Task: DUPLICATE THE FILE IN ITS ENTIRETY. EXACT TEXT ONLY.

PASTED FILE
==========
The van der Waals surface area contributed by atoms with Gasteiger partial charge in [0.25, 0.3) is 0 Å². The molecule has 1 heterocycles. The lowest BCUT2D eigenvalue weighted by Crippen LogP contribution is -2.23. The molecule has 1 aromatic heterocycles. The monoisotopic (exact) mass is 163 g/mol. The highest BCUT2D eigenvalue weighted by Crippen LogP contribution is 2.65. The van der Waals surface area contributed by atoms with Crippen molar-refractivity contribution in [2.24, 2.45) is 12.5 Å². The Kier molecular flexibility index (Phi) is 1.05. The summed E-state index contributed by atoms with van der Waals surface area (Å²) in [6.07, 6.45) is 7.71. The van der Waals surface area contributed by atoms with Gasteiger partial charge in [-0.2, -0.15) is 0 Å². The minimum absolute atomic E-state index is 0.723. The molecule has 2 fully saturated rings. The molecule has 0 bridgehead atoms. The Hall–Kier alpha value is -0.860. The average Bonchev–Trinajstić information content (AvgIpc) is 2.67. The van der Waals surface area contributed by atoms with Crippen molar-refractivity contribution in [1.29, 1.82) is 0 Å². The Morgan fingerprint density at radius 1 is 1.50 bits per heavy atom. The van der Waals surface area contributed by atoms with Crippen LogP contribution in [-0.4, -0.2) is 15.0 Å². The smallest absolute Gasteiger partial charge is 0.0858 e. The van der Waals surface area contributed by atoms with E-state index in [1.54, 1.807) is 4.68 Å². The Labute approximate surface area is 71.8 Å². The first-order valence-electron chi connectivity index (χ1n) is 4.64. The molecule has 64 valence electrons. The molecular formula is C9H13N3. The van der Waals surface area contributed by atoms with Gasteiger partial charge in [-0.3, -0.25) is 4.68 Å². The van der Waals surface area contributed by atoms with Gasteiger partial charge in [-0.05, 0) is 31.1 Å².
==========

The van der Waals surface area contributed by atoms with Gasteiger partial charge in [0.25, 0.3) is 0 Å². The molecule has 1 heterocycles. The lowest BCUT2D eigenvalue weighted by Crippen LogP contribution is -2.23. The molecule has 1 aromatic heterocycles. The monoisotopic (exact) mass is 163 g/mol. The highest BCUT2D eigenvalue weighted by Crippen LogP contribution is 2.65. The van der Waals surface area contributed by atoms with Crippen molar-refractivity contribution in [2.24, 2.45) is 12.5 Å². The Kier molecular flexibility index (Phi) is 1.05. The summed E-state index contributed by atoms with van der Waals surface area (Å²) in [6.07, 6.45) is 7.71. The van der Waals surface area contributed by atoms with Gasteiger partial charge in [-0.2, -0.15) is 0 Å². The minimum absolute atomic E-state index is 0.723. The molecule has 2 fully saturated rings. The molecule has 0 bridgehead atoms. The Hall–Kier alpha value is -0.860. The average Bonchev–Trinajstić information content (AvgIpc) is 2.67. The van der Waals surface area contributed by atoms with Crippen molar-refractivity contribution in [1.29, 1.82) is 0 Å². The Morgan fingerprint density at radius 1 is 1.50 bits per heavy atom. The van der Waals surface area contributed by atoms with Crippen LogP contribution in [-0.4, -0.2) is 15.0 Å². The smallest absolute Gasteiger partial charge is 0.0858 e. The van der Waals surface area contributed by atoms with E-state index in [1.54, 1.807) is 4.68 Å². The Labute approximate surface area is 71.8 Å². The first-order valence-electron chi connectivity index (χ1n) is 4.64. The molecule has 64 valence electrons. The molecular formula is C9H13N3. The van der Waals surface area contributed by atoms with Gasteiger partial charge in [-0.3, -0.25) is 4.68 Å². The van der Waals surface area contributed by atoms with Gasteiger partial charge in [-0.05, 0) is 31.1 Å².